One of the keystone items of evidence used to support the claims that the Voynich Manuscript is a genuine, ancient work, is the 1665 Marci-to-Kircher letter which Wilfrid Voynich said he found in the book. But does this letter deserve the important, foundational aspect it has been imbued with? Or is it rather a somewhat shaky document, with numerous troubling anomalies, which deserves to be questioned?
I will below list some of the letter’s problems. But first, let us look at what the letter tells us, and the claimed circumstances surrounding its discovery.
Wilfrid Voynich claimed he purchased his “Roger Bacon Cipher Manuscript” from the Jesuits at the Villa Mondragone about 1911/12. This was the story he privately imparted to his wife, Ethel, but only to be revealed after her death. Before that, he claimed that the book was found, alternatively, in “A castle in Southern Europe”, and “An Austrian Castle”. By the time Wilfrid exhibited his Cipher Ms. at the 1915 Chicago Exhibition, he was telling people that he had noticed the letter… sometime after purchase of the ms…. either attached to the inside cover of the book, and/or folded within it. The letter now resides in the Yale Beinecke Library, as part of the Voynich collection there.
This letter is the source of information for the rumor that the Voynich Manuscript was written by Roger Bacon, and also that it was brought to the Court of Rudolf II by a “bearer” who was given the enormous sum of 600 ducats.
Here are the issues and concerns I have:
1. Voynich said he paid little attention to it, at first: His claim is somewhat implausible, considering how stunning and mysterious the Voynich Ms. is, and seemed to be to him. So of course any included documents would have also been of tremendous interest. This, especially, considering that an even cursory scanning of the letter would reveal the phrase, “Rogerium Bacconem Anglum” (“Roger Bacon, the Englishman”, Philip Neal translation). I think his claim would actually suggest that this letter actually did not exist earlier, and so he needed to also claim he only noticed it at a later date… or how else would he explain not mentioning it earlier, to whomever he may have described, or shown, the ms.?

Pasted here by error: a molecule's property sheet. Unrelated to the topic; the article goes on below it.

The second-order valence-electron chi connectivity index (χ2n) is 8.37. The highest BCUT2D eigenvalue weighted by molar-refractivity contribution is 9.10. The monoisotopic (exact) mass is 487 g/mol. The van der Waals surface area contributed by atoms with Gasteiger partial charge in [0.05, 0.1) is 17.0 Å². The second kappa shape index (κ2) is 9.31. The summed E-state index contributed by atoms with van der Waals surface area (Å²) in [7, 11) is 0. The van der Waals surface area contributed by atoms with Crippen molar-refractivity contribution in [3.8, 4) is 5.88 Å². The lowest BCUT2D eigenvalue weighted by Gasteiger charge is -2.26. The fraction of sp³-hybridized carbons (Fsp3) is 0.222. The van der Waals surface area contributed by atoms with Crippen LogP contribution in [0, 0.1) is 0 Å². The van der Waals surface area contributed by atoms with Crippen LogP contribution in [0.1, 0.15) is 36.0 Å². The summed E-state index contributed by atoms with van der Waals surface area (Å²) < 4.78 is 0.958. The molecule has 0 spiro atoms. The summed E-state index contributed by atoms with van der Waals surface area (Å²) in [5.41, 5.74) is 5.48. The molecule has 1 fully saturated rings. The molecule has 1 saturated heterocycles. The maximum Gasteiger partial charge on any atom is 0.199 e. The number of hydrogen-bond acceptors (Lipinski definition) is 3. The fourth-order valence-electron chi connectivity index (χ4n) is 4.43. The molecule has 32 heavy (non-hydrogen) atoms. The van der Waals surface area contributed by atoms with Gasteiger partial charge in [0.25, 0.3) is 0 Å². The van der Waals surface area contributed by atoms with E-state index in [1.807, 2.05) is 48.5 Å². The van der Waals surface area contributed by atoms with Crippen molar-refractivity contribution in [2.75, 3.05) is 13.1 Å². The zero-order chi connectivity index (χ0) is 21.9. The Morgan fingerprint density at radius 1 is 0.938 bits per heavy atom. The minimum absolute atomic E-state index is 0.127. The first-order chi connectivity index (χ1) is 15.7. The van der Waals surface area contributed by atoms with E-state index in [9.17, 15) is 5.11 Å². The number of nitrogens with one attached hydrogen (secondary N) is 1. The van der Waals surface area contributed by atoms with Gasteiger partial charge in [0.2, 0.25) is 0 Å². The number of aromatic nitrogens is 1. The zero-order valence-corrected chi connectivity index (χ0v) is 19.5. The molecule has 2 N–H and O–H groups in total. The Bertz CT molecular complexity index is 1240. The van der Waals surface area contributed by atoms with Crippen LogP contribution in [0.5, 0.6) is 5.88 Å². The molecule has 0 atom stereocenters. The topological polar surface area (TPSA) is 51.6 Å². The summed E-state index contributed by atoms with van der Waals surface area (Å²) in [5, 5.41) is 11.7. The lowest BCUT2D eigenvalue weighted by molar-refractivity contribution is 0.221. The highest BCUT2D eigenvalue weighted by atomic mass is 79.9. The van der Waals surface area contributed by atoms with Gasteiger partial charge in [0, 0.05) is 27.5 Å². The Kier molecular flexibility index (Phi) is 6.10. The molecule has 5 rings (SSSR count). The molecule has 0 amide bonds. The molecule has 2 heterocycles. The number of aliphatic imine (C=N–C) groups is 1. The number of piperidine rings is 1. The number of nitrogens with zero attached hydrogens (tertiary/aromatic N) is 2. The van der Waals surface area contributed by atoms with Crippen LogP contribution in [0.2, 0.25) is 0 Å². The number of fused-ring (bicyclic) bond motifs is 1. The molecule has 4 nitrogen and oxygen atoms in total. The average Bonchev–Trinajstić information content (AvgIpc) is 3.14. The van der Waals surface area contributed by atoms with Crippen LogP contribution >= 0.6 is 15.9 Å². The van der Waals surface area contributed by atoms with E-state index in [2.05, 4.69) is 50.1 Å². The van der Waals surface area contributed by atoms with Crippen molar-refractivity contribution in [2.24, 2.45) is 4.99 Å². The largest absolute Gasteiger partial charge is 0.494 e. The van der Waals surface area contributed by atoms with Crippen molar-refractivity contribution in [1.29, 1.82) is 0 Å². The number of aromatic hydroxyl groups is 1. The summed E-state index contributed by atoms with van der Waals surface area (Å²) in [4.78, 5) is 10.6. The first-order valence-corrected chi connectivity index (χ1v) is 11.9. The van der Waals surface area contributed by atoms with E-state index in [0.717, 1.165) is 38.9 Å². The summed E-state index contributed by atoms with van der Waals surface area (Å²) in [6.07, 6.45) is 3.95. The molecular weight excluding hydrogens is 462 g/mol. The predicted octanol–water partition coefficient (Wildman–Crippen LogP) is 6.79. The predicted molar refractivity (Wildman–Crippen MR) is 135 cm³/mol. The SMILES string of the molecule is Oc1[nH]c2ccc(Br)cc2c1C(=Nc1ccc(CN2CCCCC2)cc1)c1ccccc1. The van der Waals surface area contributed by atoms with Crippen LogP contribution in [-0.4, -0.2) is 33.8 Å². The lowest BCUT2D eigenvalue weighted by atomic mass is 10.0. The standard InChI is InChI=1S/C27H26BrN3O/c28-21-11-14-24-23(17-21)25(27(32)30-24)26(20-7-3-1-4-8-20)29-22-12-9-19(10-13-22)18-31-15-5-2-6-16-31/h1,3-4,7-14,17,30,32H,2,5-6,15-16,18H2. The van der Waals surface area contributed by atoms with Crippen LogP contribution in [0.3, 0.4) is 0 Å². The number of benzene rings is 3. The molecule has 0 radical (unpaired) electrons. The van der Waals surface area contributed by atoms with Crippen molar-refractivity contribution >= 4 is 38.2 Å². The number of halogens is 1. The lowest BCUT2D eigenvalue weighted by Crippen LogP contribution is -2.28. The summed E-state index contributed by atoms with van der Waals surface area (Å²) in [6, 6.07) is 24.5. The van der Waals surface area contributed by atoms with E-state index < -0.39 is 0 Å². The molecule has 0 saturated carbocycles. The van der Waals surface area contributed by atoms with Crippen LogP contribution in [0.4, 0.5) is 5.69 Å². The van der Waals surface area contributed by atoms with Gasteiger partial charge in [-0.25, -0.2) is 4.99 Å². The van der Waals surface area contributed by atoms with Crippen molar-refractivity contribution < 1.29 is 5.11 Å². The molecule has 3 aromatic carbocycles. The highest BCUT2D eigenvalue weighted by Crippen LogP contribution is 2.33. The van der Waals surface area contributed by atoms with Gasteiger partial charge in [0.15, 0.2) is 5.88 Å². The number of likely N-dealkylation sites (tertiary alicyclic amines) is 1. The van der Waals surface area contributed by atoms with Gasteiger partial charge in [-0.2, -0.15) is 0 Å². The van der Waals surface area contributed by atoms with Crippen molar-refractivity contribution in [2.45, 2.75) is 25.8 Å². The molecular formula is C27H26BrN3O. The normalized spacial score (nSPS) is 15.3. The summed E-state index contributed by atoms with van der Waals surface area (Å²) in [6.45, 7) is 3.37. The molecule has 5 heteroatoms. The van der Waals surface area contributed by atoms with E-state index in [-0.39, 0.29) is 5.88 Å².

2: He walked out of the Villa with it: The Villa Mondragone was the repository of the Jesuit’s precious Kircher Carteggio, a 2,000+ item collection of correspondence, in 12 to 14 packages, between various individuals and their esteemed and iconic Athanasius Kircher. So we must believe that not only did Voynich not notice that letter inside his stunning find, but also that no Jesuit took the time to examine the work he was offering to purchase from them. At least, well enough to notice one of their precious Kircher letters was inside. On the contrary, I think this also suggests this letter was forged later, by Wilfrid (or someone else), to create, change, add and/or cement his desired provenance.
3: Marci held back information?: When reading the other letters to Kircher which are presumed by many to describe the Voynich Ms. (I would contend they are probably describing some other work, NOT the Voynich Ms.), i.e., the Baresch, Kinner and other Marci letters, it is clear that these men are very interested in getting an opinion from Kircher about this work. So then why would they not mention, and why would Marci wait to mention until his last, dying years, and only in his last request to Kircher, the important clues contained in that letter? Voynich’s 1665 Marci letter first mentions the rumor of Rudolf II buying it from a bearer, or otherwise paying that bearer, 600 ducats. And it mentions the guess that Roger Bacon wrote it! But confoundedly, Baresch, Kinner and a younger Marci fail to mention any of this to Kircher, for decades.